Dr. Yu Du
School of Atmospheric Sciences
Sun Yat-sen University
Date: Wednesday, February 3, 2021
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Convection initiation (CI) and the subsequent upscale convective growth (UCG) at the coast of South China in a warm-sector heavy rainfall event are shown to be closely linked to a varying low-level jet over the northern South China Sea (NSCS). The nocturnal LLJ peaks at 950 hPa and significantly intensifies with turning from southwesterly to nearly southerly by inertial oscillation. The strengthened LLJ promotes mesoscale ascent on its northwestern edge and terminus where enhanced convergence zones occur. Located directly downstream of the LLJ, the coastal CI and UCG are dynamically supported by mesoscale ascent. From a thermodynamic perspective, a warm moist tongue over the NSCS is strengthened by the LLJ-driven mesoscale ascent as well as by a high sea surface temperature. The warm moist tongue farther extends northeastward by horizontal transport and arrives at the coast where CI and UCG occur.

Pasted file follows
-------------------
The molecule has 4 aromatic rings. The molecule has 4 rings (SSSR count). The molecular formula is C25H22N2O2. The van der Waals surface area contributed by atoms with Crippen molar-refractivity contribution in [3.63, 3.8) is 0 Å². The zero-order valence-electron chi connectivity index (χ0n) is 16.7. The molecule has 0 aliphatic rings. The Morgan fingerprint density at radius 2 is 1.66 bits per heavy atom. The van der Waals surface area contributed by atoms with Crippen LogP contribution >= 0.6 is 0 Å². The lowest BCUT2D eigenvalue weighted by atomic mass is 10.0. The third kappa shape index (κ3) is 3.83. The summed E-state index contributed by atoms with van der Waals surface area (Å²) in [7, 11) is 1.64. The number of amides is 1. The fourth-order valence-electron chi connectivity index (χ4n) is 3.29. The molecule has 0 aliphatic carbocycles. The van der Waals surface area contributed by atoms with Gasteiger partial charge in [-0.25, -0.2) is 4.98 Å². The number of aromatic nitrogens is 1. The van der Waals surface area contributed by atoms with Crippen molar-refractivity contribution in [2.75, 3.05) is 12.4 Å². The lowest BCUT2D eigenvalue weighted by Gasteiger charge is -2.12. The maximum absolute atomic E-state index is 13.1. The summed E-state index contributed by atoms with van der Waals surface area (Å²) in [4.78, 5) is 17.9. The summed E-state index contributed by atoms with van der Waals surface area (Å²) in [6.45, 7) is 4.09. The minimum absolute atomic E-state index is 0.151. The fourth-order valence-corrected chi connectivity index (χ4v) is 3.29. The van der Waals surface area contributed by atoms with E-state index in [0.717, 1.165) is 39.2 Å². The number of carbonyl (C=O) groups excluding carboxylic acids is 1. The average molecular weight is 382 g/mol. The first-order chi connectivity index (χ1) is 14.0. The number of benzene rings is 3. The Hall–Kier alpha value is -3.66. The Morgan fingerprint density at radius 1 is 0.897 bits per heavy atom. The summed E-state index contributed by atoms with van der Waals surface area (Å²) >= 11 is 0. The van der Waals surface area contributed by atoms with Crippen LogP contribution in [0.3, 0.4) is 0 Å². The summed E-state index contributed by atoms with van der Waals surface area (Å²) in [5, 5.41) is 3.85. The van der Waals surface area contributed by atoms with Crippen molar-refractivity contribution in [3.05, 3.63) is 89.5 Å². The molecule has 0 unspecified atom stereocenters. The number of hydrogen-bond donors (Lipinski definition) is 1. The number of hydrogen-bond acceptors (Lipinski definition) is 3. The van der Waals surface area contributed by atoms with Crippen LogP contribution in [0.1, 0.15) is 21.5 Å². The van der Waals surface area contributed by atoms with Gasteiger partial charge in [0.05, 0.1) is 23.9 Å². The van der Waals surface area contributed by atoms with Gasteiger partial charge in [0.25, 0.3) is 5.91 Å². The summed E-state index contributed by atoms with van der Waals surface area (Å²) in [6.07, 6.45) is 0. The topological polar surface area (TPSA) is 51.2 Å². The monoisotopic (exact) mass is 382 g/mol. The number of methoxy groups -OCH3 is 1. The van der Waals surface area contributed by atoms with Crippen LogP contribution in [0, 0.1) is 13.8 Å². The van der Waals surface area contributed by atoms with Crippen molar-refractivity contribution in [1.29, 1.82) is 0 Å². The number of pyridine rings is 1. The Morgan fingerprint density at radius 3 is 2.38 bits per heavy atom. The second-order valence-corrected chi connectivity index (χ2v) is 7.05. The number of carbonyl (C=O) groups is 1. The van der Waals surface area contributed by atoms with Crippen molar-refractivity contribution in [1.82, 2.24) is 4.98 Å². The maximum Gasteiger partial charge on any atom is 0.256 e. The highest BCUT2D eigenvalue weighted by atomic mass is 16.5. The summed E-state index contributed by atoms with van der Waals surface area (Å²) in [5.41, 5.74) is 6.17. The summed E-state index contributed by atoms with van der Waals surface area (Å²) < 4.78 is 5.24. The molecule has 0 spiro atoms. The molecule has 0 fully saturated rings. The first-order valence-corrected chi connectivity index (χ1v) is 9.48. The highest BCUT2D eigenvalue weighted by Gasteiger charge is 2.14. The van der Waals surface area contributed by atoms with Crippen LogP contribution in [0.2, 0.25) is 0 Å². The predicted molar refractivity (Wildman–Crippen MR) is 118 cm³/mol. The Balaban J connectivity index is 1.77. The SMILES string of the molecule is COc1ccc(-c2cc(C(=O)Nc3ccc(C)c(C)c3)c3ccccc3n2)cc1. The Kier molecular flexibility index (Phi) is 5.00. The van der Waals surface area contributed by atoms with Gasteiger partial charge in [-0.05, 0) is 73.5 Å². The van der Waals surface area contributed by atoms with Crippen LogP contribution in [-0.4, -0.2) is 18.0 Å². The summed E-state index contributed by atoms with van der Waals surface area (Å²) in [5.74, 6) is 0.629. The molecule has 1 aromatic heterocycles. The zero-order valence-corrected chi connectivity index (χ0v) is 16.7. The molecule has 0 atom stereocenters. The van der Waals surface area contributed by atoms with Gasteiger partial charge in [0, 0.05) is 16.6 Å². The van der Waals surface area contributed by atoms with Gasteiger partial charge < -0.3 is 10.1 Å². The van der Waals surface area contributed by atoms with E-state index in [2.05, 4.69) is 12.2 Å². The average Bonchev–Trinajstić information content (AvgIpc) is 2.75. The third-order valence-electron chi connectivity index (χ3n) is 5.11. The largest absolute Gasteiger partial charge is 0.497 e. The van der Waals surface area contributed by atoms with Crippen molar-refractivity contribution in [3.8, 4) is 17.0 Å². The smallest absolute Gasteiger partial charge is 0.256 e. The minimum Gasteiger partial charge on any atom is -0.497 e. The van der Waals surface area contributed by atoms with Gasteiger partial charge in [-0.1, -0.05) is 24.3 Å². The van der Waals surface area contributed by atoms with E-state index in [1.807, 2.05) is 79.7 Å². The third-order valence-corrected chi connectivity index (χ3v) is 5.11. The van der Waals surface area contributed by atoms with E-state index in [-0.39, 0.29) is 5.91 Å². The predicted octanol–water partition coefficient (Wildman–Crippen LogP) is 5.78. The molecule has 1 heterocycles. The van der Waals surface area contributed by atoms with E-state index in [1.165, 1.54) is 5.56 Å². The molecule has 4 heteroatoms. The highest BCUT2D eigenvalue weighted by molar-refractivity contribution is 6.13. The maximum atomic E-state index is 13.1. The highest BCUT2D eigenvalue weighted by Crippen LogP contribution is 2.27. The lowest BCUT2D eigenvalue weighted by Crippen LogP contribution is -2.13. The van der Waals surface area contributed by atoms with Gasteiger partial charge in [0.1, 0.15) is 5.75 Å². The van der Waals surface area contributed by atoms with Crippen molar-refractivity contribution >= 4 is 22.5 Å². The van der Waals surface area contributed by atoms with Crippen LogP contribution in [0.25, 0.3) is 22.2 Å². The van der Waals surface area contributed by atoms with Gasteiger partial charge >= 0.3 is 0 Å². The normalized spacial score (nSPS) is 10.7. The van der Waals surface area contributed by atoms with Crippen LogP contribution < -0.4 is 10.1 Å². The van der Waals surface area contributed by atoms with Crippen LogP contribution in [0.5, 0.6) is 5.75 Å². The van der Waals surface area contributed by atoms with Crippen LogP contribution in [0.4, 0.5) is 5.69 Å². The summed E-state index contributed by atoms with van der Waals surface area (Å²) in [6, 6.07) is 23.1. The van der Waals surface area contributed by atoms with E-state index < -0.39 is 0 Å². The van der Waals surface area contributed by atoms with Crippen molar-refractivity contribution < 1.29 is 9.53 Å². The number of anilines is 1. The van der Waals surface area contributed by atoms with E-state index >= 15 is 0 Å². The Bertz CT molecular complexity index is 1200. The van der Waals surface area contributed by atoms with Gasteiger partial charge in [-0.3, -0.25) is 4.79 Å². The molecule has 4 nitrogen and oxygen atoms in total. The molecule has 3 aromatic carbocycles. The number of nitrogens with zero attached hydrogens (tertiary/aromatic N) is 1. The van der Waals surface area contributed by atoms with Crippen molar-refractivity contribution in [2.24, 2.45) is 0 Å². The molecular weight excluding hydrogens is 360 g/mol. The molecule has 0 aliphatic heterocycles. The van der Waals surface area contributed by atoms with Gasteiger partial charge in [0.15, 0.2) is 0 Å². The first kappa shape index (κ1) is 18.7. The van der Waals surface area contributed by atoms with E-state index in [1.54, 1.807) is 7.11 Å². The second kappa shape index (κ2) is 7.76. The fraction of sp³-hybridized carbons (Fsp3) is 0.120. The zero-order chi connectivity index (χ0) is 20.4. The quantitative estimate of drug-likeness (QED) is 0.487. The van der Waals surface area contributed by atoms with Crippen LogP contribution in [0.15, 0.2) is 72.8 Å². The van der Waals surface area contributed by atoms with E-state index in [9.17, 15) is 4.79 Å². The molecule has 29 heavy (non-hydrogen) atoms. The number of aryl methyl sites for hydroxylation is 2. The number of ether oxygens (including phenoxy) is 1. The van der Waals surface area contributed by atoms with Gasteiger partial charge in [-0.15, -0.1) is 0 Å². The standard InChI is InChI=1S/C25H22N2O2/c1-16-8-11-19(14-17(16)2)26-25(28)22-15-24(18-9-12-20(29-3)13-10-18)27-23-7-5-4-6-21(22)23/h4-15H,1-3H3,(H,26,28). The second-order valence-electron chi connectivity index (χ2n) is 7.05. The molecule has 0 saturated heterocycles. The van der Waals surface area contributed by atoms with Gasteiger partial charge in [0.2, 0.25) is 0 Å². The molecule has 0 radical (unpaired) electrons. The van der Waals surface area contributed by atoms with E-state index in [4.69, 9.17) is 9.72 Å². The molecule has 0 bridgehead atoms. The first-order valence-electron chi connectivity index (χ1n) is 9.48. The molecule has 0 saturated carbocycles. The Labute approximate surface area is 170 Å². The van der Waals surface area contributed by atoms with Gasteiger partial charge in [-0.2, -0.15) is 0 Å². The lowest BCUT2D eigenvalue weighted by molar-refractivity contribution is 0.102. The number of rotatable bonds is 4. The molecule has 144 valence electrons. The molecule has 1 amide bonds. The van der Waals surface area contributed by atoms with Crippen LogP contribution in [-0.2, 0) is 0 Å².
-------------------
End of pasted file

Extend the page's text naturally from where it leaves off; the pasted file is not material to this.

Through conducting dynamic and thermodynamic diagnoses as well as a series of numerical sensitivity simulations, we further investigated the effects of the terrain, coastline, and cold pools on CI and UCG. CI occurred at the vertex of the coastal concave mountain geometry as a combined result of coastal convergence, orographic lifting, and mesoscale ascent driven by the terminus of a LLJ. In numerical simulations with the coastline or terrain of South China removed, the coastal CI does not occur or becomes weaker as the LLJ extends farther north. In addition, local small-scale terrain can modulate the detailed location and timing of CI and UCG. From a thermodynamic perspective, the coastal concave terrain plays the role of a local moisture ‘‘catcher’’, which promotes low-level moistening by blocking water vapor coming from an upstream moist tongue over the ocean. Furthermore, new convection is continuously generated by the lifting of low-level moist southerlies at the leading edges of cold pools that tend to move southeastward because of the blocking coastal mountains.